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Report Highlights Dangers of Construction Industry in NYC

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It should come as no surprise to anyone that the construction industry in New York City is not well-regulated. Recent news stories about accidents, injuries and deaths illustrate the danger inherent in working construction in the city. A recent report from the New York Committee for Occupational Safety and Health (NYCOSH) comes down hard on safety on construction sites in the city.

Hard Facts About NYC Construction Safety

The report, titled "Price of Life: 22015 Report on Construction Fatalities in NYC," found that although the construction sector is a relatively small portion of the state's economy in terms of employment - four percent - it accounts for 20 percent of workplace fatalities.

Here are some more sobering statistics from the report:

  • Falls from heights account for 71 percent of all workplace injuries in New York City.
  • Non-union workers and immigrant workers are the most vulnerable. In 2012, 79 percent of all construction deaths caused by falls happened at non-union sites. Immigrants and Latinos were the most frequent victims of falls from heights - 60 percent of workers who died in falls were immigrants or Latinos.
  • OSHA violations are common, with almost 70 percent of inspections between 2010 and 2012 resulting in citations for serious safety violations. However, it appears that having a bad safety record does not prohibit contractors from working for the city, 89 percent of contractors constructing affordable housing projects have OSHA violations.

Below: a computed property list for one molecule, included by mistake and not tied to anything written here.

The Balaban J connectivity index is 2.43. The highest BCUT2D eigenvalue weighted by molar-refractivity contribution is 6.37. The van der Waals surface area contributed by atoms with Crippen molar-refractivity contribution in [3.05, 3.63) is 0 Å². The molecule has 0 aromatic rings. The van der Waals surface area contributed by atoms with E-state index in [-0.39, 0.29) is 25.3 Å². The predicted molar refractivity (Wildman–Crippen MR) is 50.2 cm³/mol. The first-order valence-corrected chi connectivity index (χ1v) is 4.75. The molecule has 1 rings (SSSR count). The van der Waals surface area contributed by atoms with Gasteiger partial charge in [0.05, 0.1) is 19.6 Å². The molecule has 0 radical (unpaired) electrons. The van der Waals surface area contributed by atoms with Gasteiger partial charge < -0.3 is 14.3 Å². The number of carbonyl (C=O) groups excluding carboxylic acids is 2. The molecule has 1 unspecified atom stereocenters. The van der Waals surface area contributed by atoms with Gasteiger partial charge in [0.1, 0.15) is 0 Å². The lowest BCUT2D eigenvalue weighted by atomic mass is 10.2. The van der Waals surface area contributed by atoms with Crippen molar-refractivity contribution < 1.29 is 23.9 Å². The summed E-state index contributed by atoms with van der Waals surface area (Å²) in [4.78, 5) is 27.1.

• OSHA fines are a slap on the wrist and do nothing to deter contractors from cutting corners on safety. The average fine for fatal fall construction accidents in 2012 was $7,620. It is less expensive for contractors to skimp on safety equipment and training and pay the fine if they get caught.
  • OSHA has only 71 inspectors to oversee all worksites in every industry in the city. In practical terms, this means that most the construction sites are not inspected until after an accident occurs.

The executive director of NYCOSH, Charlene Obernauer, said, "The findings are clear - New York City has an epidemic of construction site deaths and it has to stop. There have been nine workers killed in the city this year, and it's only May. We need to talk about how we can improve safety and crack down on criminal contractors and employers, instead of looking the other way or listening to lobbyists who'd prefer to cut corners on safety. Innocent workers should not have to die so that we can build our city's infrastructure."

A future blog post will discuss the construction boom in New York City that only strengthens the motivation of contractors and owners to skimp on safety.